• Increase levels of the neurotransmitters dopamine and norepinephrine (which can be low in FMS and ME/CFS)
  • Lower activity of the neurotransmitter glutamate (which can be high in FMS)
  • Help regulate the sleep-wake cycle, which is often dysregulated in these conditions
  • Boost production of T cells in the immune system (which can be low in ME/CFS)8

Those are a lot of potential benefits. You won’t get all that just from a single cup of tea, though.

What You Need to Know About Tea

There’s more to tea than pinky up or pinky down. To get the full health benefits from drinking tea, you have to know a few things about it.

  1. Theanine and polyphenols are only in true tea: green, black, oolong, and white teas, which all come from the Camellia sinensis tree.9 Herbal “teas,” rooibos, and yerba mate don’t have true tea leaves in them and thus don’t contain these exact same ingredients. (They may have their own health benefits, just not these particular ones.)
  2. Decaffeinated tea also comes from the Camellia sinensis tree, and the leaves have gone through a chemical process that strips out the caffeine.10 Be sure the package says “decaffeinated,” though, not “caffeine-free,” or you may be getting herbal tea.
  3. Decaf teas do keep their theanine content through the decaffeination process, but we don’t yet know if they retain polyphenols.10
  4. Green and oolong teas contain more theanine than black tea.11 All plain teas have about the same amount of polyphenols, although they can differ in which ones are present.10
  5. Bottled teas can contain a lot of sugar or artificial sweeteners along with other things you may not want in your diet, especially in high amounts. Be sure to check the ingredients list.

 New Tea Research Boasts Heart, Brain, and Immune Benefits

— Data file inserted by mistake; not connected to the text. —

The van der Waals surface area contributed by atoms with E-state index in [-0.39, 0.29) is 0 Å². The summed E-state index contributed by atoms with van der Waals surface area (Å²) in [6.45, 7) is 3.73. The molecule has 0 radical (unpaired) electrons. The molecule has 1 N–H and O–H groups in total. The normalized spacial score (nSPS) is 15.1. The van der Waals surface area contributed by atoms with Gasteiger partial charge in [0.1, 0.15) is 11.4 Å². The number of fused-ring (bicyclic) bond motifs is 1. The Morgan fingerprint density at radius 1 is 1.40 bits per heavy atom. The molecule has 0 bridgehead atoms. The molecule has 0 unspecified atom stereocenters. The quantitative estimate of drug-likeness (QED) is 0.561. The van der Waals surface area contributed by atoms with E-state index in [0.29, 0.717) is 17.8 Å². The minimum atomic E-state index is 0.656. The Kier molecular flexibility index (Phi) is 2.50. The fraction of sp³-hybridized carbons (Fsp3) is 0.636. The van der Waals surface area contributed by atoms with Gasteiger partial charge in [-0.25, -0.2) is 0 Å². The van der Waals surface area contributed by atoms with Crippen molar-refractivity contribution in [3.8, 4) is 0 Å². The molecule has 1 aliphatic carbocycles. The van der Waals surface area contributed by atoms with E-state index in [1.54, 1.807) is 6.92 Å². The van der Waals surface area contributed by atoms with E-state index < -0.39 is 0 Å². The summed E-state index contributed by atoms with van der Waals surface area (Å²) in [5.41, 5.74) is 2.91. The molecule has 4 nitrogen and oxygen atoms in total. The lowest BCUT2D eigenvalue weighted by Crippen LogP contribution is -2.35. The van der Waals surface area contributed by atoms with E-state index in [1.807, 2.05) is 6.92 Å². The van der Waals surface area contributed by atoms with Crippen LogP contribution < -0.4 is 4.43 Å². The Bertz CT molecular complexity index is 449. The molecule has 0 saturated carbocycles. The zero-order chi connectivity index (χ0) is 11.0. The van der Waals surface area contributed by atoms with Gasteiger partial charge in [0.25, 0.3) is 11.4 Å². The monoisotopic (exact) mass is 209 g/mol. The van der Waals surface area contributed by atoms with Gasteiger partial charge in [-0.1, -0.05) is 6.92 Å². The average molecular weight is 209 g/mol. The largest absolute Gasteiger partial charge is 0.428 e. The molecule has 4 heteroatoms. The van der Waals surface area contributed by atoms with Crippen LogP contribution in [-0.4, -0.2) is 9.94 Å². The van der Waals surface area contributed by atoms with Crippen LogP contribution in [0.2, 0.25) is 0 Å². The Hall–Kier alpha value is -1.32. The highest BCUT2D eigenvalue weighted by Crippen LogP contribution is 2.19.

Potential Downside of Tea Drinking

Tea is generally thought of as a healthy beverage, especially if it’s unsweetened. However, nothing is without possible risks.

The biggest problem with tea may be that it contains caffeine (although amounts vary greatly based on several factors.) If you don’t tolerate caffeine well, this is a big problem. Even decaf teas may contain trace amounts of caffeine.

Watch for negative side effects or upswings in symptoms that could be from tea and talk about it with your practitioner (as you should with anything medicinal, even when it’s natural.)12

Also, tea contains high amounts of natural substances called oxalates, which may contribute to the formation of a certain type of kidney stone. If you’re prone to oxalate kidney stones, be sure to discuss this aspect of tea with your healthcare provider before you start drinking it regularly.13

A Word From Verywell

If you drink a lot of soda or coffee, and especially if you’re drinking it for the caffeine, you may want to substitute tea for at least some of your daily servings. To get a consistent amount of theanine, supplements could be an easier choice, but remember that you’ll be missing out on the polyphenols that way.


Related posts

Leave a Comment